- Jason Daquelente
- Culture Editor
IUP art students opened the exhibition “Gyotaku” Friday at the Bottle Works Ethnic Arts Center in Johnstown.
The opening drew a large crowd to admire the work submitted by IUP students and hear the art show’s winner.
Gallery curator Madelyn Barrante (senior, art studio) announced the winner, but the artist was not present to receive the prize. The piece that won was “Xenophobic,” an oil painting by Kyle Foor (senior, art studio).
Second place was “Sleepwalking,” a digital illustration by Anthony Pippetti (senior, art studio).
Third place went to “Landscape of Home,” an oil painting by Valerie Wray (sophomore, art studio).
The honorable mentions were “Tangle of Fabric” by Emily Bensinger (senior, art studio) and “Copper Brooch” by Bethany Brenchak (senior, art studio).
Many of the paintings featured in the exhibition were oil paintings, but other mediums included digital media and 3-D work, including one belt buckle made by Morgan Scalese (senior, art studio).
Most students had one or two pieces featured in the gallery, but one student, Lauren Haig (senior, art studio), had six oil paintings hung in the gallery.
Much, but not all, of the student works were for sale.
“Many of the artists who submitted work were either juniors or seniors,” Barrante said, “so I have grown with them while here at IUP.
“The growth has been substantial from all of the artists.”
Barrante was very proud of the work that was submitted, but she favored Bensinger’s “Tangle of Fabric” and Angel Steinkirchner’s (seinor, art studio) “Possum Parade” series.
“[They] have a sense of charm and freshness to them. They are both unique and technically done very well,” Barrante said.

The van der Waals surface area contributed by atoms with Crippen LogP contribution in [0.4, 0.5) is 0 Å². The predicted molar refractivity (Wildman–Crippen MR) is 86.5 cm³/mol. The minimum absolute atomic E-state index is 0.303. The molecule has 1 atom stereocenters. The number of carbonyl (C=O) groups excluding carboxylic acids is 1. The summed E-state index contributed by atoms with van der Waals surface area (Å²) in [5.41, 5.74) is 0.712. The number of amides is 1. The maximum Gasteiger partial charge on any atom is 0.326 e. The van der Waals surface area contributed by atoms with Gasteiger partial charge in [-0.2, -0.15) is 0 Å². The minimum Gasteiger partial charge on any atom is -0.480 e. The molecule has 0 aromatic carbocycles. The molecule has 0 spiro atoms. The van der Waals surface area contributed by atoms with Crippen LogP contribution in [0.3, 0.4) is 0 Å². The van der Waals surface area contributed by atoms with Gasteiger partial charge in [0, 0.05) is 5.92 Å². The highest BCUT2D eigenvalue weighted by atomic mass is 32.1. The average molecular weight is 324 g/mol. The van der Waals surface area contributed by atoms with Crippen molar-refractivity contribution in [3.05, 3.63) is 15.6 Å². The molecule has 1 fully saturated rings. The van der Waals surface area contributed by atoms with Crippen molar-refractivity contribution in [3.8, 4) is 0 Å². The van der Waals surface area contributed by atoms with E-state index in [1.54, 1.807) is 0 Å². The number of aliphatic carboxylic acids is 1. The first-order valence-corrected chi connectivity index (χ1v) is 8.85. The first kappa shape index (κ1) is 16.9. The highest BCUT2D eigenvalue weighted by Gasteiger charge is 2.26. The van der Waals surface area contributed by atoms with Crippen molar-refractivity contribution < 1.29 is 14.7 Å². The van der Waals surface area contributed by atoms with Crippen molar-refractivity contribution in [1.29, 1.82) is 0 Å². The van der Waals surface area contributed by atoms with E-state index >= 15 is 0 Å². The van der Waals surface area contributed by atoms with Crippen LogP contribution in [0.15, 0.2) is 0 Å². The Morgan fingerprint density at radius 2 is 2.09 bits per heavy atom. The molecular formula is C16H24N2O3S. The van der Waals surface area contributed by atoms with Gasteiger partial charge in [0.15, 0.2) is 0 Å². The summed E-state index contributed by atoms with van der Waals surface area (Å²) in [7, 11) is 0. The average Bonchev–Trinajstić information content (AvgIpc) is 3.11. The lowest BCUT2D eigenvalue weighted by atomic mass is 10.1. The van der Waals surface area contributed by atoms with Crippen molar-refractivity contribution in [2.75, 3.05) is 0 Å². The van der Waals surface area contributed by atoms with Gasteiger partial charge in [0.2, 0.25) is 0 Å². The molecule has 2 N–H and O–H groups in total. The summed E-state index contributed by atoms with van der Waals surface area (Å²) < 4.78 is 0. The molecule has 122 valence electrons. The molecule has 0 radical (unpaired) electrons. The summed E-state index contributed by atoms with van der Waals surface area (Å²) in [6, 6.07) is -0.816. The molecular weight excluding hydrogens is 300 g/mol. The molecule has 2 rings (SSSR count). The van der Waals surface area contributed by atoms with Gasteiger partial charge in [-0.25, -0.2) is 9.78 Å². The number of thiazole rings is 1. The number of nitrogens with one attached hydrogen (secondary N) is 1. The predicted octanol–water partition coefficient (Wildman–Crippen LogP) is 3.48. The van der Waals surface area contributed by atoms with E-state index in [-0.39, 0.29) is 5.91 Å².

Overall, Barrante was happy with how the show turned out and praised exhibit coordinator Todd Stiffler’s assistance with hanging the show.
“He has been able to make all the pieces, no matter how different, flow together,” Barrante said.
The jurors of the show, Ramon Riley, Eric Brennan and Brian Dumm, were not present, but spoke highly of the show and Barrante’s hard work in putting it together.
“Madelyn Barrante is doing amazing work to generate energy around the IUP arts community,” Riley said. “As her former high school teacher, I am proud of her, but I also saw it coming.”
Riley acquired his master’s at IUP in 2013 and currently teaches art privately and at Pine-Richland High School in Gibsonia.
“IUP was so important to my develepment as an artist. The place and people remain close to heart and ever present in my thoughts,” Riley said.
Riley is currently working on pieces for his show, LOVENEVERENDING, which opens Oct. 7 at BoxHeart Gallery in Bloomfield. LOVENEVERENDING is made possible by grant funding by The Advancing Black Arts in Pittsburgh Program, a partnership with The Pittsburgh Foundation and The Heinz Endowments.
Dumm was also glad to be a part of this show and enjoys the diversity in the work submitted.
“I think that as a collection of work, this exhibit references the evolving possibilities in contemporary visual arts careers,” Dumm said.
Dumm and Riley also have a show at Bottle Works Ethnic Arts Center called “Connections,” which is available for viewing during open hours.
Executive director Laura Argenbright of the gallery was quite impressed by the work submitted and very happy to have been a part of the show. She is also looking forward to working with the IUP art department again.
The gallery will remain available to view at Bottle Works Ethnic Arts Center until April 8. Admission is $10 for members of Bottle Works and $12 for non-members.